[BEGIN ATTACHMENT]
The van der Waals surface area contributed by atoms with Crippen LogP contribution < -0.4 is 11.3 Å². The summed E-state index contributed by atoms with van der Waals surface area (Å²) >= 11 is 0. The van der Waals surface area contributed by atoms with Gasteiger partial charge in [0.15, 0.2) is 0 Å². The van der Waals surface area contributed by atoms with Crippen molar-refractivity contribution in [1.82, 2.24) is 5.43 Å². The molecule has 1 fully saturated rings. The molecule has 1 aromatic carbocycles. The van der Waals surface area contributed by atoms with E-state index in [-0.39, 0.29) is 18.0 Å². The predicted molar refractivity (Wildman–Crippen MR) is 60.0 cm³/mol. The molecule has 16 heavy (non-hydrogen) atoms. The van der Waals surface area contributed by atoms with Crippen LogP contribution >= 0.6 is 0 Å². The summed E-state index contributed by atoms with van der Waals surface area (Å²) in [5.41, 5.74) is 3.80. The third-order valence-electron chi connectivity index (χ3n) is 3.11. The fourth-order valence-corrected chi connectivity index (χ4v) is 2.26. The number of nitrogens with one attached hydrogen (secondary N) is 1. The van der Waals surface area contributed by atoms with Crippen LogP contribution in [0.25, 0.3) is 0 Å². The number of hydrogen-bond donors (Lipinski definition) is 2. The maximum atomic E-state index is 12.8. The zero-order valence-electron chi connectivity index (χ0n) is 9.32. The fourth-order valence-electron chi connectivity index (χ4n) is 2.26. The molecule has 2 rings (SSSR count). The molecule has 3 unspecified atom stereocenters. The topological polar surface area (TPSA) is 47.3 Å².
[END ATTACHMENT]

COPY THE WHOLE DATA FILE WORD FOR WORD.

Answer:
The van der Waals surface area contributed by atoms with Crippen LogP contribution < -0.4 is 11.3 Å². The summed E-state index contributed by atoms with van der Waals surface area (Å²) >= 11 is 0. The van der Waals surface area contributed by atoms with Gasteiger partial charge in [0.15, 0.2) is 0 Å². The van der Waals surface area contributed by atoms with Crippen molar-refractivity contribution in [1.82, 2.24) is 5.43 Å². The molecule has 1 fully saturated rings. The molecule has 1 aromatic carbocycles. The van der Waals surface area contributed by atoms with E-state index in [-0.39, 0.29) is 18.0 Å². The predicted molar refractivity (Wildman–Crippen MR) is 60.0 cm³/mol. The molecule has 16 heavy (non-hydrogen) atoms. The van der Waals surface area contributed by atoms with Crippen LogP contribution >= 0.6 is 0 Å². The summed E-state index contributed by atoms with van der Waals surface area (Å²) in [5.41, 5.74) is 3.80. The third-order valence-electron chi connectivity index (χ3n) is 3.11. The fourth-order valence-corrected chi connectivity index (χ4v) is 2.26. The number of nitrogens with one attached hydrogen (secondary N) is 1. The van der Waals surface area contributed by atoms with Crippen LogP contribution in [0.25, 0.3) is 0 Å². The number of hydrogen-bond donors (Lipinski definition) is 2. The maximum atomic E-state index is 12.8. The zero-order valence-electron chi connectivity index (χ0n) is 9.32. The fourth-order valence-electron chi connectivity index (χ4n) is 2.26. The molecule has 2 rings (SSSR count). The molecule has 3 unspecified atom stereocenters. The topological polar surface area (TPSA) is 47.3 Å².